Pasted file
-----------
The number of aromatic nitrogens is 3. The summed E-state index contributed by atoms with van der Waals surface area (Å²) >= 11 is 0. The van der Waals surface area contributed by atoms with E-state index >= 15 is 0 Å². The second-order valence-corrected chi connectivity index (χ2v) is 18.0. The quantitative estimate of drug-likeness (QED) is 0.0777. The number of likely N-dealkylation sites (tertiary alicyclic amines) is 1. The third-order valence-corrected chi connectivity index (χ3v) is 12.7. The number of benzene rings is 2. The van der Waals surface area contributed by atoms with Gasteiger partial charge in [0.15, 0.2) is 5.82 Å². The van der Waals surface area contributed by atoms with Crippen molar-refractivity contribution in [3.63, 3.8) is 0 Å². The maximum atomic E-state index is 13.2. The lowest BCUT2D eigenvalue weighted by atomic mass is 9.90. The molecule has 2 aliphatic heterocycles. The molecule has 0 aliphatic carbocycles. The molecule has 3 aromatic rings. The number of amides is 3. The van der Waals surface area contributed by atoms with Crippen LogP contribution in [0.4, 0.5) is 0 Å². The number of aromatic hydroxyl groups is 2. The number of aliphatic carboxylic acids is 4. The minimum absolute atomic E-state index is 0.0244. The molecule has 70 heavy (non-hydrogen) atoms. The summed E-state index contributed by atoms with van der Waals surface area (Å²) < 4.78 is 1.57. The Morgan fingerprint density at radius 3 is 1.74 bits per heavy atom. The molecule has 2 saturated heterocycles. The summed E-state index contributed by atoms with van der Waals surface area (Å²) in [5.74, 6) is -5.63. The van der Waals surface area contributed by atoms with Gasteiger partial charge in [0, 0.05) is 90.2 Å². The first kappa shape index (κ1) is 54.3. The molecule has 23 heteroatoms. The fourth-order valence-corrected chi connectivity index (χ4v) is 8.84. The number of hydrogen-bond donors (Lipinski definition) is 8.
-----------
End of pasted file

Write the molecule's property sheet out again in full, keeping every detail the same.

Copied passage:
The number of aromatic nitrogens is 3. The summed E-state index contributed by atoms with van der Waals surface area (Å²) >= 11 is 0. The van der Waals surface area contributed by atoms with E-state index >= 15 is 0 Å². The second-order valence-corrected chi connectivity index (χ2v) is 18.0. The quantitative estimate of drug-likeness (QED) is 0.0777. The number of likely N-dealkylation sites (tertiary alicyclic amines) is 1. The third-order valence-corrected chi connectivity index (χ3v) is 12.7. The number of benzene rings is 2. The van der Waals surface area contributed by atoms with Gasteiger partial charge in [0.15, 0.2) is 5.82 Å². The van der Waals surface area contributed by atoms with Crippen molar-refractivity contribution in [3.63, 3.8) is 0 Å². The maximum atomic E-state index is 13.2. The lowest BCUT2D eigenvalue weighted by atomic mass is 9.90. The molecule has 2 aliphatic heterocycles. The molecule has 0 aliphatic carbocycles. The molecule has 3 aromatic rings. The number of amides is 3. The van der Waals surface area contributed by atoms with Crippen LogP contribution in [0.4, 0.5) is 0 Å². The number of aromatic hydroxyl groups is 2. The number of aliphatic carboxylic acids is 4. The minimum absolute atomic E-state index is 0.0244. The molecule has 70 heavy (non-hydrogen) atoms. The summed E-state index contributed by atoms with van der Waals surface area (Å²) < 4.78 is 1.57. The Morgan fingerprint density at radius 3 is 1.74 bits per heavy atom. The molecule has 2 saturated heterocycles. The summed E-state index contributed by atoms with van der Waals surface area (Å²) in [5.74, 6) is -5.63. The van der Waals surface area contributed by atoms with Gasteiger partial charge in [0, 0.05) is 90.2 Å². The first kappa shape index (κ1) is 54.3. The molecule has 23 heteroatoms. The fourth-order valence-corrected chi connectivity index (χ4v) is 8.84. The number of hydrogen-bond donors (Lipinski definition) is 8.